Trump-backed healthcare bill set for a vote in the House

A rally in support of universal healthcare in Los Angeles. (Photo credit: Larry Buhl)

Friday witnessed an intense spate of political wrangling ahead of a planned House vote on the Trump-backed healthcare bill. Nell Abram has more.

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After a contentious week culminated by a chaotic day on Capitol Hill, as we go to press the U.S. House of Representatives is set to vote on the American Health Care Act of 2017, a bill that would decimate the nation’s prevailing health care law.

Lawmakers on both sides of the aisle say they want to make healthcare more affordable and more accessible. But the devil is in the details.

Rules Committee Ranking Member and Massachusetts Democrat Jim McGovern implored his colleagues to slow down: “I mean, we are talking about healthcare that affects millions and millions of people and nobody in this chamber has seen what we are going to vote on. This is ludicrous! How can this be – what are you thinking? Do this right! There’s no rush – you don’t get extra points for being fast!”

The most recent non-partisan estimates of the measure also known as TrumpCare, predict, if enacted, at least 24 million people stand to lose their healthcare insurance, yet the cost to the federal government would go up by $187 billion dollars.

Many of those people who are able to keep their policies would face higher premiums and larger deductibles, while losing a raft of benefits mandated under Obamacare.

Yet in a Thursday night press conference that lasted all of 16 seconds, House Speaker Paul Ryan announced that after delaying the long promised vote earlier in the day, lawmakers would take up the issue Friday.

“For seven-and-a-half years we have been promising the American people that we will would repeal and replace the this broken law because it’s collapsing and it’s failing families, and tomorrow we’re proceeding,” Ryan told reporters before walking away.

Ryan’s brief remark came after President Trump sent an ultimatum to lawmakers, saying he is done discussing healthcare and ordering them to vote. Trump spent Thursday lobbying Republicans from both poles of the Republican Party, ultimately capitulating to hardline demands to remove the entire menu of mandated coverage for Essential Services from the nation’s healthcare bill – transferring responsibility for those services to the states.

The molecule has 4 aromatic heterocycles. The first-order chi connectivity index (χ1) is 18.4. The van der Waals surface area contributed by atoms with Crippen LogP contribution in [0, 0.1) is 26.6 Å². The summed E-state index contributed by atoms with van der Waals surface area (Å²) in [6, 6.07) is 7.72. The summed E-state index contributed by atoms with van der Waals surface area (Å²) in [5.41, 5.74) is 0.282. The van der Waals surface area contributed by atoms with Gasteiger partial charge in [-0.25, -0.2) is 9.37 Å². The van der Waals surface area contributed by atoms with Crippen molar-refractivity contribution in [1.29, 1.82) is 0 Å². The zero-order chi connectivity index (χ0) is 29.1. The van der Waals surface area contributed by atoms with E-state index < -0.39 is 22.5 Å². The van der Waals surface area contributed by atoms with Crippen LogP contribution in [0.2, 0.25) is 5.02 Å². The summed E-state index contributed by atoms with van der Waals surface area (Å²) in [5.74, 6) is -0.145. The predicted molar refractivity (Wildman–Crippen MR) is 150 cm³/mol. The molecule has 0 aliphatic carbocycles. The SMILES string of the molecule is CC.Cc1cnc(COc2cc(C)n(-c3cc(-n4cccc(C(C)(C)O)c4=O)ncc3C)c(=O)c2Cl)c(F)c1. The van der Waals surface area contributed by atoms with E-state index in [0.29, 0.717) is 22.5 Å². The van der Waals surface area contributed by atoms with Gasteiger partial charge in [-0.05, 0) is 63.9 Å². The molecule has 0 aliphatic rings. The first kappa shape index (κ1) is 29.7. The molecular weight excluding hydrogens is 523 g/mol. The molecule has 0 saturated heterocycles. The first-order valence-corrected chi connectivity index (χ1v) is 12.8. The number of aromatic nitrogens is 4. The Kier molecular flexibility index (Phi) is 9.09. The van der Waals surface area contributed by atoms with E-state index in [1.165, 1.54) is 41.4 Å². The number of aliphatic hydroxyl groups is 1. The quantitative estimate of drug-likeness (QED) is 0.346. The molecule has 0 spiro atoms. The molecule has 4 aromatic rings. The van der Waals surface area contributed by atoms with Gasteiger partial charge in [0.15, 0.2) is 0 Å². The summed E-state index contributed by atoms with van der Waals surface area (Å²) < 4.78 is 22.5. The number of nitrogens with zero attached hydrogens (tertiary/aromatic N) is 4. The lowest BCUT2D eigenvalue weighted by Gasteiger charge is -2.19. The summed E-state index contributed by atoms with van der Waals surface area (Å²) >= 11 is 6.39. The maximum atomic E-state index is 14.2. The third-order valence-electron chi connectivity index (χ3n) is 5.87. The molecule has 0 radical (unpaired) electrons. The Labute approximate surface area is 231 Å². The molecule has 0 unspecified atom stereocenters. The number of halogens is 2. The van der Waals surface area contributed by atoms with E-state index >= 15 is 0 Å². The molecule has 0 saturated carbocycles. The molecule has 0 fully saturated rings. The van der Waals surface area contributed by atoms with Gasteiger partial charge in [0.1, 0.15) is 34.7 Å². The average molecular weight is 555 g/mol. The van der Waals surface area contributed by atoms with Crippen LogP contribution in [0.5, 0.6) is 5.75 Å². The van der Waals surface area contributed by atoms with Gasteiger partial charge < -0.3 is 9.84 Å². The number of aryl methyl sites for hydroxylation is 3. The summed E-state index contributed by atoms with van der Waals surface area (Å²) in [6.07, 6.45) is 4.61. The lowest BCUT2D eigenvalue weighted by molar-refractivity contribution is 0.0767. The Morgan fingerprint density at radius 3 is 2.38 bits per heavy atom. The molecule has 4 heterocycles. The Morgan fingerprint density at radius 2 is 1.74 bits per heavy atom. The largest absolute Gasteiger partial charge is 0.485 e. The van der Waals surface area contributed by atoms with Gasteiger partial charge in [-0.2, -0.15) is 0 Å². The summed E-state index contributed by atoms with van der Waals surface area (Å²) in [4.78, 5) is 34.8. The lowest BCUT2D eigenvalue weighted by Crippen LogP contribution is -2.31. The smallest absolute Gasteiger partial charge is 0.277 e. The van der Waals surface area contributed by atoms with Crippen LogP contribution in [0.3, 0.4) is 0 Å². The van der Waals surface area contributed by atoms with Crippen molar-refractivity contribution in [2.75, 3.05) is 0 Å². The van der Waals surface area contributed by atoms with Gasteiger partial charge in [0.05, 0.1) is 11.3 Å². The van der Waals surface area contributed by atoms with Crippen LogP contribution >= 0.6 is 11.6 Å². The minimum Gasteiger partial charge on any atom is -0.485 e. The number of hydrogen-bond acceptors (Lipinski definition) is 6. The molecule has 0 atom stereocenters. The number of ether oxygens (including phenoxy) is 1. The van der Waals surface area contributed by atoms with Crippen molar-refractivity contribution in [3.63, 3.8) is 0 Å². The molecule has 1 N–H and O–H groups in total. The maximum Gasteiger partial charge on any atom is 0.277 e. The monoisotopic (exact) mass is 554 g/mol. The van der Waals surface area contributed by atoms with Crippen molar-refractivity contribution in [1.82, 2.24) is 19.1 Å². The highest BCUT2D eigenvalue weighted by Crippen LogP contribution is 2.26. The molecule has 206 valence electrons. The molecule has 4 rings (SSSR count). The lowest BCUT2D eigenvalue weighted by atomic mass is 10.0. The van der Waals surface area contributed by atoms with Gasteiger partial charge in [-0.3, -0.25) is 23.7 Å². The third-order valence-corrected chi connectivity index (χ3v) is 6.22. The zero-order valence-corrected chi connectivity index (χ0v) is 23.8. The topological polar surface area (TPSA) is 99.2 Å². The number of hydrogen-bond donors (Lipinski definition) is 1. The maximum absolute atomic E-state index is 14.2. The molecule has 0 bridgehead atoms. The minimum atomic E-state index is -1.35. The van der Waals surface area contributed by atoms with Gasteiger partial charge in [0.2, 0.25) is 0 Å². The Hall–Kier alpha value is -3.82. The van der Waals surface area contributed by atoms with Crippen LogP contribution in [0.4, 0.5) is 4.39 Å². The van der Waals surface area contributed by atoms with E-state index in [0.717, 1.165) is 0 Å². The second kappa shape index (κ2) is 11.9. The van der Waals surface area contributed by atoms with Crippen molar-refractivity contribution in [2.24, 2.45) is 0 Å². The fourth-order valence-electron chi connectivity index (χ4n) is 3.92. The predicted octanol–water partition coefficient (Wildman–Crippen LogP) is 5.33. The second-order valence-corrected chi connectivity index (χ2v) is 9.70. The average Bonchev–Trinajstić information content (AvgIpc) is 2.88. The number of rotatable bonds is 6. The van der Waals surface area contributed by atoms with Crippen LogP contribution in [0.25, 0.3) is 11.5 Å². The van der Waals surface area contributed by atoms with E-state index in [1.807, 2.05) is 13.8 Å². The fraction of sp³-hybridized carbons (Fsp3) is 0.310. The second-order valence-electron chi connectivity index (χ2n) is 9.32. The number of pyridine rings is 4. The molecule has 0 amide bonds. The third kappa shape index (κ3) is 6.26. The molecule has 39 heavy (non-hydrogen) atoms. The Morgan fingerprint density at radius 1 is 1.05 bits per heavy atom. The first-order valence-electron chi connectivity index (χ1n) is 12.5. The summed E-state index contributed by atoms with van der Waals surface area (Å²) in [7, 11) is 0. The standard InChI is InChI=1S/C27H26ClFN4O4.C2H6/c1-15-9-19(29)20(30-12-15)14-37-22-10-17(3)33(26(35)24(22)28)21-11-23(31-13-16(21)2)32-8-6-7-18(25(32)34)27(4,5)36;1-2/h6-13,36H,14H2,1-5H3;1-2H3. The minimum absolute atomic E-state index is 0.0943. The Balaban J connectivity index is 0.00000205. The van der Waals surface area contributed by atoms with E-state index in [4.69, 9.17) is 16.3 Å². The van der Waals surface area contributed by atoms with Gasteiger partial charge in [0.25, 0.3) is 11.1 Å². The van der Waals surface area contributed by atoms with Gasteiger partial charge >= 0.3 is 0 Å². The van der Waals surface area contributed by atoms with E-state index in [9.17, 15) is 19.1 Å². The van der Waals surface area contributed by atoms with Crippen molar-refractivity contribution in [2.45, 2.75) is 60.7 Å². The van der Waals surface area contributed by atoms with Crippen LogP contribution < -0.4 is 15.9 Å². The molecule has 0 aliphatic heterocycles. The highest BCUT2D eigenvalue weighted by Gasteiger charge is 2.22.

Even so, passage in the Republican dominated chamber remained uncertain. But the House agreed to fast track the process, allowing lawmakers to vote on both rules and the bill itself in a single, rapidly paced day.

According to the Congressional Budget Office, the GOP-bill before lawmakers Friday morning would still force insurers to cover people with pre-existing conditions, but offers consumers less help paying for premiums.

“Why would you be for this? Why? Who benefits? Who benefits?” asked Connecticut Representative Rosa DeLauro. She called the bill outrageous, noting it returns lifetime limits and annual caps, and allows insurers to charge women 48 percent more than men for the same coverage.

“We are going to provide 400 of the richest families in this nation with a $7 million tax cut every year,” said DeLauro. “Working people, older Americans, are going to pay for a tax cut for the richest people in this nation. Older Americans are going to be hit the hardest; not only are they going to get an age tax, but they’re going to shift the $170 billion out of the Medicare trust fund, a lifeline for older Americans.”

TrumpCare would remove the mandate that taxpayers purchase health insurance, but penalize those who let their policies lapse. It would increase an age penalty on premium costs. Insurance companies would not be required to cover things like emergency room visits, prescriptions, pediatric and preventive care or women’s health. As the nation faces an epidemic of opioid addiction, coverage for drug rehab and mental health benefits would not be mandated.

Dozens of groups ranging from the AARP to the American Medical Association to children’s advocates to civil rights groups oppose the bill. But none them have had the chance to address lawmakers directly about how their constituencies would be affected because the House hasn’t held any hearings on the measure.

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